The Iran-Houthi alliance is, at its core, about practical benefits for both sides. For Iran, it’s a strategic move. By backing the Houthis, Iran aims to extend its influence in key areas like the Gulf of Aden, Bab al Mandeb, and the Red Sea. The military support, funding, and political backing that Iran provides to the Houthis underline this pragmatic partnership.

On the other hand, the Houthis have instrumentalised this support to strengthen their hold in Yemen, where they now control a large chunk of territory, which is home to the majority of the population. This has not only solidified their role in the war in Yemen but also elevated them from a local force to a player on the international stage.

Their recent actions in the Red Sea and transnational solidarity with Palestine mark a new chapter in their evolution. It suggests that the Houthis are looking beyond being seen as merely Iran's proxies, as they navigate their political future.

The Houthis' current engagement in peace talks with countries like Oman and Saudi Arabia signals a turning point. These negotiations, focusing on ending the conflict in Yemen, are revealing new facets of the Houthi movement. That is why the Saudis and the wider Gulf, except Bahrain, seemed reluctant to show support for the US and UK airstrikes on the Houthis.

There is more to growing Saudi-Houthi relations at this point. Following the recent negotiations with Oman and Saudi Arabia, critical Houthi figures like Abdul Malik al Houthi, Mahdi al Mashat, and Mohammed al Bukhaiti are steering the movement towards political reforms, notably by gradually distancing themselves from "anti-Saudi elements" within their ranks.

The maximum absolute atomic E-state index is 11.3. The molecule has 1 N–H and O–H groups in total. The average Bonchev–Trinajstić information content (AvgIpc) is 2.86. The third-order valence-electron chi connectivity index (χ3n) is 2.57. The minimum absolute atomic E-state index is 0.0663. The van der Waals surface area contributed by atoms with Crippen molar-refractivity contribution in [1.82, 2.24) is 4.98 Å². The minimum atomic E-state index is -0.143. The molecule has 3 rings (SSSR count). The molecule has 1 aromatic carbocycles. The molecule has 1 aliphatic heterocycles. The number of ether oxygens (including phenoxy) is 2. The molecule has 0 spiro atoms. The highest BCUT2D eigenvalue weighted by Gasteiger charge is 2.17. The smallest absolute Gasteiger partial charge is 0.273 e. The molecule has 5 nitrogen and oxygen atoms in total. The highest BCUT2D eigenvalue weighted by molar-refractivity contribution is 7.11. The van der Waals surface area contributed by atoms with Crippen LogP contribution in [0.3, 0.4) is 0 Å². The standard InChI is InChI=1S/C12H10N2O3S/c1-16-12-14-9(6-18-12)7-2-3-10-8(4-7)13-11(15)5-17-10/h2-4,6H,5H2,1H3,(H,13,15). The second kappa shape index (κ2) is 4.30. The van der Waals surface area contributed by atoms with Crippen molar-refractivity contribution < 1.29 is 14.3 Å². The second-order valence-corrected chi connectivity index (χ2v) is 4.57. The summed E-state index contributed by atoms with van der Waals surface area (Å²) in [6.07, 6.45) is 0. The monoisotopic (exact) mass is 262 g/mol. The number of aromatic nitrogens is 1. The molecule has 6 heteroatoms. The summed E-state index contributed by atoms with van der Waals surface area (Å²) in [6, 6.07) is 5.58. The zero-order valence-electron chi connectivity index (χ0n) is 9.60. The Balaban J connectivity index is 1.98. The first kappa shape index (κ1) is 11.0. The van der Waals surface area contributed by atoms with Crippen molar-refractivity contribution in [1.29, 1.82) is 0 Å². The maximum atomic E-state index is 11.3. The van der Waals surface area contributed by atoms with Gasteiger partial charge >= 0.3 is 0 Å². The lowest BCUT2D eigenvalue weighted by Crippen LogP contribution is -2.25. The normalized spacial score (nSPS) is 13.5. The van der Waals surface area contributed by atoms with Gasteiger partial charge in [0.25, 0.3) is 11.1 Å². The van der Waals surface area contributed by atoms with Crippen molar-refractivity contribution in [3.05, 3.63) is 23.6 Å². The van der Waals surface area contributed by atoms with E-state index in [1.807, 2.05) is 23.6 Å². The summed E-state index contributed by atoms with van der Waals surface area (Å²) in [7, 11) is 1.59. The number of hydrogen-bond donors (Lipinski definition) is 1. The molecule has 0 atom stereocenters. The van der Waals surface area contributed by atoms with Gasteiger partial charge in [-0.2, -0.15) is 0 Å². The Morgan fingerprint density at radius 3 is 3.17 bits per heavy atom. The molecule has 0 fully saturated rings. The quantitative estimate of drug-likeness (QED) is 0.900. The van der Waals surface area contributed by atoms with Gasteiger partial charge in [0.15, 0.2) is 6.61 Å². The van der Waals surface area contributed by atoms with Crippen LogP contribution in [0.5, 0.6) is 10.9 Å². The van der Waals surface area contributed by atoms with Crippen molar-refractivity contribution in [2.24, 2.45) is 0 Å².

This shift in the Houthi strategy complicates the common perception of them as mere puppets of Iran. It shows that their relationship with Iran, while strong, is not set in stone.

The Houthis are demonstrating an ability to adapt and respond to the evolving political landscape, a trait increasingly common in international relations today. Rather than sticking to rigid roles, they are showing flexibility as an actor in the Middle East, a crucial aspect in the complex world of geopolitics.

This article was previously published on February 20, 2024, on TRT World website titled " Houthis are Iran’s pragmatic partners, not just a proxy".